The El Niño phenomenon is associated with unusually warm surface waters in the tropical and equatorial regions of the eastern Pacific Ocean. During normal, non-El Niño conditions, the trade winds blow westward across the tropics, piling up warm water in the western Pacific. Under normal conditions, the water surface in the western Pacific is approximately 1.5 ft higher than in the eastern Pacific. The warm surface water creates a naturally rainy environment in this region, especially along the eastern coast of Indonesia.
El Niño (warm) and La Niña (cold) graphics show change in degrees Celsius (scale on right) from normal sea-surface temperatures (image credit: USGS and NOAA). [larger version]
During El Niño conditions, the trade winds relax, allowing the warm water to flow eastward across the Pacific Ocean. The increase in water temperature in the eastern Pacific fuels an increase in storms and rainfall along the coastlines of Ecuador, Peru, and the southern United States. The increase in rainfall often leads to landslides and the failure of coastal cliffs. Additionally, the increase in storms generates large waves that attack the coastline with a greater frequency than during non-El Niño years. During the severe El Niño events of 1982-83 and 1997-98, extensive coastal erosion was recorded along the western coast of the United States.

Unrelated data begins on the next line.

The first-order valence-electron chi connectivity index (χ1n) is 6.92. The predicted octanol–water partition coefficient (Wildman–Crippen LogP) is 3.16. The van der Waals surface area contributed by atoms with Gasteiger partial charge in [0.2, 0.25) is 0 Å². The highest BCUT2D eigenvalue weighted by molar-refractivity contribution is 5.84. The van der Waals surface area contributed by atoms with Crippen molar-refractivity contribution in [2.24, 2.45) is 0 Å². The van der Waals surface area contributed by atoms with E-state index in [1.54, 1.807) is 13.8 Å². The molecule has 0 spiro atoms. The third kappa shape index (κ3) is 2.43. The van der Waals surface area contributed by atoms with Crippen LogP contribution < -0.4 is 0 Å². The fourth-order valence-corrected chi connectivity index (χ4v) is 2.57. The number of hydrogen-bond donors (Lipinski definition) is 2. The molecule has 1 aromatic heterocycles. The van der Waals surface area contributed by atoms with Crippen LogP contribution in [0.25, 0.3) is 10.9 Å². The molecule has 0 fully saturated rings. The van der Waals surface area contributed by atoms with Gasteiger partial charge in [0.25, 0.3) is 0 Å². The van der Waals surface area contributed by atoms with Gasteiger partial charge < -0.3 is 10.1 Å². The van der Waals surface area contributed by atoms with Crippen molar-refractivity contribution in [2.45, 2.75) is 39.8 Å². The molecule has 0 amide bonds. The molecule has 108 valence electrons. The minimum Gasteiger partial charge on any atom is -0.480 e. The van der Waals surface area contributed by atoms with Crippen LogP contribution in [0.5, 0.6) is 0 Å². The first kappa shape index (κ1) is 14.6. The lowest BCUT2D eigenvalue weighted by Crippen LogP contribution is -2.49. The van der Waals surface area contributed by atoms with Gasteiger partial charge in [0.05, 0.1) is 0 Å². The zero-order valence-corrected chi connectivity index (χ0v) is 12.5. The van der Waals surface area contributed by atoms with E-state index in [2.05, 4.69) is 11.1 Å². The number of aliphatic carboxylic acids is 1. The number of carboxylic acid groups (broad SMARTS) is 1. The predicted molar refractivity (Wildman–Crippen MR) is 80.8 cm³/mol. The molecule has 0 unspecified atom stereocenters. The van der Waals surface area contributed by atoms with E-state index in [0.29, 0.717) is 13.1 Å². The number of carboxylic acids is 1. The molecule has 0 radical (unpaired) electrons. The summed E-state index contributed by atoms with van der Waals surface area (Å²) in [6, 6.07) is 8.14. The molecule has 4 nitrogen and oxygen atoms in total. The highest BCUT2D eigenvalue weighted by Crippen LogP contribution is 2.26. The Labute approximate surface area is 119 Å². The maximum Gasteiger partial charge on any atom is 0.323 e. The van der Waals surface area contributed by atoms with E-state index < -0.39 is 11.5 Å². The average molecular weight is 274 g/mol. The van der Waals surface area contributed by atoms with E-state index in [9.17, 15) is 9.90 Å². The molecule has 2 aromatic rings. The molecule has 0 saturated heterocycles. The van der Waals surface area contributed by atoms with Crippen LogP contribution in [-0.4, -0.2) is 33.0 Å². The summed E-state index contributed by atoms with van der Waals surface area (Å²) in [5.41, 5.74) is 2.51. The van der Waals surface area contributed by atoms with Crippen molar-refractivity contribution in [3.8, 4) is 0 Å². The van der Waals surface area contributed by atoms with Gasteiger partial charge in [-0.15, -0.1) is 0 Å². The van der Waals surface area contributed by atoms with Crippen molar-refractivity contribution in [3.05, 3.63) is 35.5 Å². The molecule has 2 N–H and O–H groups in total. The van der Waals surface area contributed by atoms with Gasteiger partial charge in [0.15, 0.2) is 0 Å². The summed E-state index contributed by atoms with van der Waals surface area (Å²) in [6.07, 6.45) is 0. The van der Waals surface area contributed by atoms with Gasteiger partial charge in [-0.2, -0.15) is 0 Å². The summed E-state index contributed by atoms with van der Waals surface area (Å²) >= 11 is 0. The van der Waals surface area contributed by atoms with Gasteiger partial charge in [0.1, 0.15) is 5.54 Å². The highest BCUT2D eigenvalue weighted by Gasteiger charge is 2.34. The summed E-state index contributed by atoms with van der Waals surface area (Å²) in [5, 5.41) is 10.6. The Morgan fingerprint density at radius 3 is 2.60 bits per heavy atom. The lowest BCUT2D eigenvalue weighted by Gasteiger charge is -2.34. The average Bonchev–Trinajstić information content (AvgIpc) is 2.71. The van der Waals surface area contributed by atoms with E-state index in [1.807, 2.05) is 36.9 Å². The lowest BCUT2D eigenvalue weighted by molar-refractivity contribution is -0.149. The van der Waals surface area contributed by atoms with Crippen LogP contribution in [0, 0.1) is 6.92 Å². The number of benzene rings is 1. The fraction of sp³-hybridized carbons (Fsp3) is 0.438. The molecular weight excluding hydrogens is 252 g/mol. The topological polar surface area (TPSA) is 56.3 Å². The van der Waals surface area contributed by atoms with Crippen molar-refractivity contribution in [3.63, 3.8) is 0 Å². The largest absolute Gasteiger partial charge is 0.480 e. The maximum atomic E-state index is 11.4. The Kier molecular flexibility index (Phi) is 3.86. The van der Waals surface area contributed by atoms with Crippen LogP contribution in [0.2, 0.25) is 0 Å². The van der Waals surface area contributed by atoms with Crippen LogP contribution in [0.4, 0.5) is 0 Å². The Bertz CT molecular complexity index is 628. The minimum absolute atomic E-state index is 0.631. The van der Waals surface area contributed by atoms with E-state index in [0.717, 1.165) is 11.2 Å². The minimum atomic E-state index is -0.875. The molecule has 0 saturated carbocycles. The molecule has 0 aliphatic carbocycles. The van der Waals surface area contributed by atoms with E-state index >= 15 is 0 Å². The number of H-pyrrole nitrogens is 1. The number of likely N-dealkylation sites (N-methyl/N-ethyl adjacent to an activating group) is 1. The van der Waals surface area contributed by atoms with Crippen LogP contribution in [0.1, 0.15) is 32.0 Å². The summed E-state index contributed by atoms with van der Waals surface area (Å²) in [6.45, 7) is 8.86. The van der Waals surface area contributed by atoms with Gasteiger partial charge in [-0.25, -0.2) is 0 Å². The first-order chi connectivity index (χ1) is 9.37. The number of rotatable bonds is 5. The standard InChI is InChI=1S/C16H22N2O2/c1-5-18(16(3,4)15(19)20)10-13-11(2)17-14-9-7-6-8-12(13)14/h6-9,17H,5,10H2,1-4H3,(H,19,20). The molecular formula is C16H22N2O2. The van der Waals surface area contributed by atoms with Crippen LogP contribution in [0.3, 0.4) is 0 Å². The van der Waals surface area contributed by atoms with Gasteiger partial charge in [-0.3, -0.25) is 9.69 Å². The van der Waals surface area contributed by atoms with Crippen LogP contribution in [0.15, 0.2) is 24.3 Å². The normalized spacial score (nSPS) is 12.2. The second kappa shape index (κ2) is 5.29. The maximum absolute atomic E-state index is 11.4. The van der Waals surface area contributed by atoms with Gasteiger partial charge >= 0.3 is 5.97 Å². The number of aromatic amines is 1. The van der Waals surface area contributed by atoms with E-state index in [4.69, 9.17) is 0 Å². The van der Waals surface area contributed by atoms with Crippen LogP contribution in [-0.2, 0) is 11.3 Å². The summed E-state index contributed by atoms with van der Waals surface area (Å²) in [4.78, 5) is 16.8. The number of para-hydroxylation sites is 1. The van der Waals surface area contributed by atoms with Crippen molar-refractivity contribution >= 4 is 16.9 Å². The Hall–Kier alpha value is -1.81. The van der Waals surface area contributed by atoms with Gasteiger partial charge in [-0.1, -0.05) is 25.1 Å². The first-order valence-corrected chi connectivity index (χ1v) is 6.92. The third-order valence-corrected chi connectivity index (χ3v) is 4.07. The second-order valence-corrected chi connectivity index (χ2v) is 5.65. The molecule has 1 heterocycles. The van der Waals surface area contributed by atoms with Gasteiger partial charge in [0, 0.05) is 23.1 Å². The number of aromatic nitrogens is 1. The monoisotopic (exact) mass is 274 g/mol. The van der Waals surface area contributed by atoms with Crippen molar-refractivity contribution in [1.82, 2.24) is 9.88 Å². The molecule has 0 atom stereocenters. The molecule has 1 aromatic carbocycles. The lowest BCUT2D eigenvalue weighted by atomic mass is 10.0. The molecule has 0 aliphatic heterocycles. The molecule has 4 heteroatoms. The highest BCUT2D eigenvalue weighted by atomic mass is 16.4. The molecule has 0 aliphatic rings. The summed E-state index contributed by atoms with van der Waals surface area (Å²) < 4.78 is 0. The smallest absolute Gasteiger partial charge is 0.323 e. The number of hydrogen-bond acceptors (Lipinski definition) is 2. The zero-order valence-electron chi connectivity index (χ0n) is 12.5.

Scientists do not currently understand how El Niño forms, although much attention and research is focused on this important concept. The occurrence of El Niño has great implications on the global weather system, causing droughts in Indonesia, warmer than usual temperatures in western Canada, and increased rainfall in the Gulf of Mexico. Additionally, during El Niño years, hurricanes are more frequent in the Pacific Ocean and less frequent in the Gulf of Mexico and Atlantic Ocean. In contrast, the occurrence of La Niña, which is the cooling of the equatorial Pacific, coincides with an active hurricane season in the Atlantic Ocean.
return to Extreme Storms Overview | continue to Storm-Induced Coastal Change Overview